Corns

Causes, prevention and treatment for Corns.

Corns

Corns are thickening of skin that present in a plug like form over bony prominences, where there is local irritation and pressure to the skin. Corns may form on bony prominences such as  hammer toes,  or bony deformities due to arthritic changes.

This irritation over a specific area leads to increased build up of tissue resulting in corns and, similarly to calluses if this is not treated it may result in wounds and ulcers forming underneath. This can be very dangerous for patients with diabetes due to the increased risk of infection.

Causes of Corns:

  • Inappropriate footwear.
  • Abnormalities in foot structure which leads to prominent areas.
  • Abnormalities in walking pattern or movement that result in increased pressure to specific areas.

Symptoms of Corns:

  • Hard yellow plug will be visible over a bony prominence (eg. outside of little toe, ball of foot, on top or tip of clawed toes).
  • Soft corns can form in between toes and appear white and soggy.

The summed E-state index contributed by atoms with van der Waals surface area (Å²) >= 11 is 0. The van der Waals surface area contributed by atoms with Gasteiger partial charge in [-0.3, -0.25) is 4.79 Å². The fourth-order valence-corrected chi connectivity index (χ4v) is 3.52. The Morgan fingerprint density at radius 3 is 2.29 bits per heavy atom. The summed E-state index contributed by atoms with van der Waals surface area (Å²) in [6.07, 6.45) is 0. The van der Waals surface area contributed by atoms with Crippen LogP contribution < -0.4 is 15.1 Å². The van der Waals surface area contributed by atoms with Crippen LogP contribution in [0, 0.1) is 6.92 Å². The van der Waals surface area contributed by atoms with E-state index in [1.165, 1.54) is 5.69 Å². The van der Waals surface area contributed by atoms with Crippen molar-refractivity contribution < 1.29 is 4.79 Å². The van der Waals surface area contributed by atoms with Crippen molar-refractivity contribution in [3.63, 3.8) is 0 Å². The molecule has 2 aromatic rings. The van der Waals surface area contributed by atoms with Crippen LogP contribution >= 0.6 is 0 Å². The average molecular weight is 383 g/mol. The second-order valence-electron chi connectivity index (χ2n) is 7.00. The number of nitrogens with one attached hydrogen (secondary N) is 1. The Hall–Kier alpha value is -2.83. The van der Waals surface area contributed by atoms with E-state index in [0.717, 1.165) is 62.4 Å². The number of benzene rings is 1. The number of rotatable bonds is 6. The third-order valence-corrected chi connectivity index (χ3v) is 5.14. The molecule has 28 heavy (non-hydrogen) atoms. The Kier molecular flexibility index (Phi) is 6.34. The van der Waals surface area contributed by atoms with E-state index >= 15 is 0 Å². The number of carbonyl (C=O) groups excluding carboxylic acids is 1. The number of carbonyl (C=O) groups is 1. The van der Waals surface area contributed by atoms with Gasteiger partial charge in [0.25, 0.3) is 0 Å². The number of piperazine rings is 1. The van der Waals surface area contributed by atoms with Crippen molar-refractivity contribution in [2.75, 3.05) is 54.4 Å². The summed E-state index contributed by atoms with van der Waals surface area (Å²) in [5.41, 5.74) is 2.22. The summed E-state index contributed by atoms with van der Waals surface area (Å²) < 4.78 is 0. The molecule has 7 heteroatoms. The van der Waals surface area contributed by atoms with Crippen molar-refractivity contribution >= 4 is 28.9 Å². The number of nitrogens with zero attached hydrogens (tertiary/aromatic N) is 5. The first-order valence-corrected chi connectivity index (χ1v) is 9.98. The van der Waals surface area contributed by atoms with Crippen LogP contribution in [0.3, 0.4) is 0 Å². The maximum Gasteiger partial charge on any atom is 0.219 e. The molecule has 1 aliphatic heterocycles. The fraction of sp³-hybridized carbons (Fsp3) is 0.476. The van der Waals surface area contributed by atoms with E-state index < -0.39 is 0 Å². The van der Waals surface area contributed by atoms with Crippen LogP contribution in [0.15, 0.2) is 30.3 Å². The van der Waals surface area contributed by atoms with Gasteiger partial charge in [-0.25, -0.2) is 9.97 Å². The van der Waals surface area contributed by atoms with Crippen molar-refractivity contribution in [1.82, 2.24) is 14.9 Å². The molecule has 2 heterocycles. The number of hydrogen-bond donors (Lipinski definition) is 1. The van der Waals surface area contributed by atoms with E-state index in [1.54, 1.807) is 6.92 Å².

• Pain on direct palpations, as the hard plug pushes on your free nerve endings.
  • Red dots, as the pressure has resulted in the blood capillaries under the skin to burst.
  • Underlying wounds or tissue breakdown may be evident if not treated in a timely manner.

Treatment of Corns:

  • Removal of the corn by a podiatrist.
  • Pumice stone, foot file.
  • Moisturising cream.
  • Correct footwear.
  • Corn offloading insoles can be custom made to take pressure off the affected area and prevent re-occurrence.
  • Foot Orthoses to redistribute load and pressure to the feet and assist with optimum foot function

Well Heeled Podiatry can remove your corn for immediate pain relief and further discuss your treatment options available.

Extreme caution must be taken when using corn pads from the chemist as some of these pads will contain salicylic acid, used to soften the corn. Prolong use, or use between the toes can cause burns to the surrounding healthy tissue which may result in a wound, infection or ulcer.

Corn pads that contain salicylic acid are NOT recommended for people with diabetics, poor blood supply or loss of feeling in the feet. For professional, safe and effective removal of corns it is best to see a podiatrist.

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